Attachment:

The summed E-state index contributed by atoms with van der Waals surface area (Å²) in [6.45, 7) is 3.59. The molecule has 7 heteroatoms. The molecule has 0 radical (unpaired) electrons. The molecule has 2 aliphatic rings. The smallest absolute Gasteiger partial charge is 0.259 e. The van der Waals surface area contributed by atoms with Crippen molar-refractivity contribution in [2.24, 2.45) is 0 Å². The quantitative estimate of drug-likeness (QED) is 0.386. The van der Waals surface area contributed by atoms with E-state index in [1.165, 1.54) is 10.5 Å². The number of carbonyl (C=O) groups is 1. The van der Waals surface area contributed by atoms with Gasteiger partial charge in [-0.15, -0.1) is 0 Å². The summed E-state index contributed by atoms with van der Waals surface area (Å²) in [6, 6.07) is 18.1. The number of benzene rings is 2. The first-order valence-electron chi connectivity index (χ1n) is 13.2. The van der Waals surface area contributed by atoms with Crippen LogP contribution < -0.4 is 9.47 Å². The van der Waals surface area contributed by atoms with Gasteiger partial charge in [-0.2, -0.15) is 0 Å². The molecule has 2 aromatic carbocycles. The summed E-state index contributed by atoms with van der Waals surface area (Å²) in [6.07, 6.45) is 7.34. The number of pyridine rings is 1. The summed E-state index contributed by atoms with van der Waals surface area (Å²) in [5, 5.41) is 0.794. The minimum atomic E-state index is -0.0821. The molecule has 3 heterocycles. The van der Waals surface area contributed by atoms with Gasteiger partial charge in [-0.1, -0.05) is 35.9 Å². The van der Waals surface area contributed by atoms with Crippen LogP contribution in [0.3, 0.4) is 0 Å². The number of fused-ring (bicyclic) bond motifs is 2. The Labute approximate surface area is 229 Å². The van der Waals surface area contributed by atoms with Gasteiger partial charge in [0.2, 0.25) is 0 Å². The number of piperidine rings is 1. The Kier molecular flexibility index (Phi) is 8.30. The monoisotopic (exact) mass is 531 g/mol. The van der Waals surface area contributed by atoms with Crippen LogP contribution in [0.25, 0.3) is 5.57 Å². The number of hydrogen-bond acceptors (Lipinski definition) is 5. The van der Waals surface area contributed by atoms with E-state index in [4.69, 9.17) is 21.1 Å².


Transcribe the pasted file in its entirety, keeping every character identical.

The summed E-state index contributed by atoms with van der Waals surface area (Å²) in [6.45, 7) is 3.59. The molecule has 7 heteroatoms. The molecule has 0 radical (unpaired) electrons. The molecule has 2 aliphatic rings. The smallest absolute Gasteiger partial charge is 0.259 e. The van der Waals surface area contributed by atoms with Crippen molar-refractivity contribution in [2.24, 2.45) is 0 Å². The quantitative estimate of drug-likeness (QED) is 0.386. The van der Waals surface area contributed by atoms with E-state index in [1.165, 1.54) is 10.5 Å². The number of carbonyl (C=O) groups is 1. The van der Waals surface area contributed by atoms with Gasteiger partial charge in [-0.15, -0.1) is 0 Å². The summed E-state index contributed by atoms with van der Waals surface area (Å²) in [6, 6.07) is 18.1. The number of benzene rings is 2. The first-order valence-electron chi connectivity index (χ1n) is 13.2. The van der Waals surface area contributed by atoms with Crippen LogP contribution < -0.4 is 9.47 Å². The van der Waals surface area contributed by atoms with Gasteiger partial charge in [-0.2, -0.15) is 0 Å². The molecule has 2 aromatic carbocycles. The summed E-state index contributed by atoms with van der Waals surface area (Å²) in [6.07, 6.45) is 7.34. The number of pyridine rings is 1. The summed E-state index contributed by atoms with van der Waals surface area (Å²) in [5, 5.41) is 0.794. The minimum atomic E-state index is -0.0821. The molecule has 3 heterocycles. The van der Waals surface area contributed by atoms with Gasteiger partial charge in [-0.1, -0.05) is 35.9 Å². The van der Waals surface area contributed by atoms with Crippen LogP contribution in [0.3, 0.4) is 0 Å². The number of fused-ring (bicyclic) bond motifs is 2. The Labute approximate surface area is 229 Å². The van der Waals surface area contributed by atoms with Gasteiger partial charge in [0.2, 0.25) is 0 Å². The number of piperidine rings is 1. The Kier molecular flexibility index (Phi) is 8.30. The monoisotopic (exact) mass is 531 g/mol. The van der Waals surface area contributed by atoms with Crippen LogP contribution in [0.25, 0.3) is 5.57 Å². The number of hydrogen-bond acceptors (Lipinski definition) is 5. The van der Waals surface area contributed by atoms with E-state index in [4.69, 9.17) is 21.1 Å².